“Red Leader to Red Five, do you copy?” Tomo called through the cell.
No one responded. The only sound was the lapping of water against the boat’s hull.
“Did you really establish that as your call sign?” Jenny asked.
“Is that what I think it is?” Georgie asked.
“Yes, no,” Tomo replied.
“Which is which?” Jenny asked.
“I told them before we hit the lake that I would check in at regular intervals, but didn’t establish a call signal because no one else is supposed to be on this set. And yes, it is what you think it is.”
“So why do they get to be Luke?” Charlie asked.
“Red Five was Luke. Red Leader was someone who got killed over the Death Star.”
“No, Luke was Red Leader. Wasn’t he?”
“I think he’s right,” said Dutch.
“No, I think Luke was Red Leader.”
“Luke was Red Five. I could swear.”
“Maybe someone over there can tell you,” Georgie offered. “Call ‘em and ask.”
“What,” said Tomo, “you think they’d seen it? I mean, between Bible breaks?”
“Hey, no, no,” said Georgie. “None of that. You got a problem with faith?”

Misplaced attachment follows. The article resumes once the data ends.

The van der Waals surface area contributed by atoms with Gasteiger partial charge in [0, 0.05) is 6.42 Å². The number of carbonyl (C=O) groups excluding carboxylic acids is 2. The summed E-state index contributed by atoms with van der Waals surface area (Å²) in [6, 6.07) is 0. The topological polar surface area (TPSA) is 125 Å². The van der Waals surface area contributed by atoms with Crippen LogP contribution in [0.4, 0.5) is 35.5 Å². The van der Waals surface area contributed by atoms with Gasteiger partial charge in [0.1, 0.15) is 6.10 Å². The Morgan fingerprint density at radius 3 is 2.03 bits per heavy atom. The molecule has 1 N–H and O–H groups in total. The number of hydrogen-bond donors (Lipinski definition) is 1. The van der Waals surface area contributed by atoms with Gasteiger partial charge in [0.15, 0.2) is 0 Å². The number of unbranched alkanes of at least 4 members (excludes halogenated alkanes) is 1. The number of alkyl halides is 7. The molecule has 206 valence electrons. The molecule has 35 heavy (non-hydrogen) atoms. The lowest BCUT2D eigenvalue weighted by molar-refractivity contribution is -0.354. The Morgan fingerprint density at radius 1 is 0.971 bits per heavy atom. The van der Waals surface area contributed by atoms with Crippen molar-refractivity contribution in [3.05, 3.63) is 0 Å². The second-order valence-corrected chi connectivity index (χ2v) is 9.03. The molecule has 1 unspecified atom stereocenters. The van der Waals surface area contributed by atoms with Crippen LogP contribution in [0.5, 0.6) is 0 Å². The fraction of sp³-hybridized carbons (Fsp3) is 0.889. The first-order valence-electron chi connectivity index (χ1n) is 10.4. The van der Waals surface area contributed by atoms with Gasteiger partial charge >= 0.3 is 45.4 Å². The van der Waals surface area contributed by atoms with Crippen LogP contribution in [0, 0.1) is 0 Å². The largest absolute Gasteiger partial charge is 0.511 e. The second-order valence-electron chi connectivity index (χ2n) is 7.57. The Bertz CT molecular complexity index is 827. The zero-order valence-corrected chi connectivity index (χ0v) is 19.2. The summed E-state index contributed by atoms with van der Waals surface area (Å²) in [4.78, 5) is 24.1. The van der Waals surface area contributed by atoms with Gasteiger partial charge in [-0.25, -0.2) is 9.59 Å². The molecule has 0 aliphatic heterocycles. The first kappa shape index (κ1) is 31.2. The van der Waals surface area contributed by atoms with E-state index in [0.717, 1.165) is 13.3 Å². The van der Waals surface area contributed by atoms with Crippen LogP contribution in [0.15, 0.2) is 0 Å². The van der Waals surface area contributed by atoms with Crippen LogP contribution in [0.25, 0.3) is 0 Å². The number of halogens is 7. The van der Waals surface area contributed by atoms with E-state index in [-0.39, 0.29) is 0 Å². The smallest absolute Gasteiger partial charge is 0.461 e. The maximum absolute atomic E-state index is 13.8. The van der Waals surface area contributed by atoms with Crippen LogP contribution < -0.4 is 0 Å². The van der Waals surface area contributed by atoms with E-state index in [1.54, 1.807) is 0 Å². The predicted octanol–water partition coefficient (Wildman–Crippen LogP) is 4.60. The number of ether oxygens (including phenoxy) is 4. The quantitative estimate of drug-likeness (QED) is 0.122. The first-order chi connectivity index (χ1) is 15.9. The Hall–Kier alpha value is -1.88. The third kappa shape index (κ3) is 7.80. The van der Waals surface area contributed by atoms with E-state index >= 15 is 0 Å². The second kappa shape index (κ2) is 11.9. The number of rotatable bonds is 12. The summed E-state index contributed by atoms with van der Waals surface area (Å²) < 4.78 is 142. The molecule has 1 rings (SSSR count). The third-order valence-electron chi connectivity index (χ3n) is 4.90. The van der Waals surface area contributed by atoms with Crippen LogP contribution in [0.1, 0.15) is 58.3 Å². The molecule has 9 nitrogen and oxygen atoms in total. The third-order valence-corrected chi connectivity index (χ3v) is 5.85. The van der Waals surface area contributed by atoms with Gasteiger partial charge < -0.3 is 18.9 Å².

“Just saying, that’s all.”
“We could use a little of that right now,” said Charlie.
“What, are you getting religious on my ass now?”
“Stow it,” said Jenny. “We got enough going on right now without letting this get in the way. You want to debate if there’s a God or whatever, do it ashore. Not here.”
There was an uneasy silence aboard as everyone caught their breath.
“How’d we get on religion anyway?” Dutch asked. “We never thought about that before thi-”
“And we don’t need the distraction now,” Jenny shut him down.
“I just wanted to know who Red Leader was,” Tomo offered.
“That’s easy,” said Jenny, as she flicked her hair. “Me.”
Georgie and Tia gave a slight laugh.
“It’d be a better joke,” said Tomo, “if you applied some highlights before we went out.”
“It’s been a tough couple of days,” said Jenny as she rubbed a lock between her thumb and index finger, listening. “We get a good haul, I’ll take care of this later.”
Before the silence could return in force, the cell went off.
“Ask them who Luke was,” Georgie said as Tomo answered.
She listened for a second before she turned up the volume with a finger flick and said into it, “Please repeat, over.”
“Again,” said the voice through the cell, “we have a sighting, bearing forty, and she looks heavy.”
“Forty, forty,” Jenny said aloud as she stood at the stern and used the binoculars to sight along the triangulation. “Got her!”
“Where?” Tia asked.
“That set of lights just before the horizon. Probably fifteen miles, and the way she’s lying low in the water, easy to get up alongside of. Tomo, tell them it’s a go!”
All content Copyright © 2012 James Ryan